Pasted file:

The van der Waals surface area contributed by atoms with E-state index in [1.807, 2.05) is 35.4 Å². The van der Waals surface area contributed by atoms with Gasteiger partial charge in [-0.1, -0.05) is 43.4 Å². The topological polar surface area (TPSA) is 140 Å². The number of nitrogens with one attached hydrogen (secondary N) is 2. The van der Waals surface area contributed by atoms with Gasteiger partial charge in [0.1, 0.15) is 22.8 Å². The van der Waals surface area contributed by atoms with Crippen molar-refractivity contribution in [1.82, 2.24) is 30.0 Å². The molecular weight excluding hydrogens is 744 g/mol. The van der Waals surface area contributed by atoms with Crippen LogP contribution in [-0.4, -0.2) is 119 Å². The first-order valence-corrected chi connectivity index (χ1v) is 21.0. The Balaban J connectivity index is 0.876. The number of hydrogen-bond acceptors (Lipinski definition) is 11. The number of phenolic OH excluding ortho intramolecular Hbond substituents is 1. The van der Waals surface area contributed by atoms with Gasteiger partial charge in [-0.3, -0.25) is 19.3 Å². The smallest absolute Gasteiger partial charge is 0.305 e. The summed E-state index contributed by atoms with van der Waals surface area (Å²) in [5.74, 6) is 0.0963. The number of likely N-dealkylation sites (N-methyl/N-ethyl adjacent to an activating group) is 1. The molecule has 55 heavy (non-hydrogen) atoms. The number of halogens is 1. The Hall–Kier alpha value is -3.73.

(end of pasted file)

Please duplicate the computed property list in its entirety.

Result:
The van der Waals surface area contributed by atoms with E-state index in [1.807, 2.05) is 35.4 Å². The van der Waals surface area contributed by atoms with Gasteiger partial charge in [-0.1, -0.05) is 43.4 Å². The topological polar surface area (TPSA) is 140 Å². The number of nitrogens with one attached hydrogen (secondary N) is 2. The van der Waals surface area contributed by atoms with Gasteiger partial charge in [0.1, 0.15) is 22.8 Å². The van der Waals surface area contributed by atoms with Crippen molar-refractivity contribution in [1.82, 2.24) is 30.0 Å². The molecular weight excluding hydrogens is 744 g/mol. The van der Waals surface area contributed by atoms with Crippen LogP contribution in [-0.4, -0.2) is 119 Å². The first-order valence-corrected chi connectivity index (χ1v) is 21.0. The Balaban J connectivity index is 0.876. The number of hydrogen-bond acceptors (Lipinski definition) is 11. The number of phenolic OH excluding ortho intramolecular Hbond substituents is 1. The van der Waals surface area contributed by atoms with Gasteiger partial charge in [-0.3, -0.25) is 19.3 Å². The smallest absolute Gasteiger partial charge is 0.305 e. The summed E-state index contributed by atoms with van der Waals surface area (Å²) in [5.74, 6) is 0.0963. The number of likely N-dealkylation sites (N-methyl/N-ethyl adjacent to an activating group) is 1. The molecule has 55 heavy (non-hydrogen) atoms. The number of halogens is 1. The Hall–Kier alpha value is -3.73.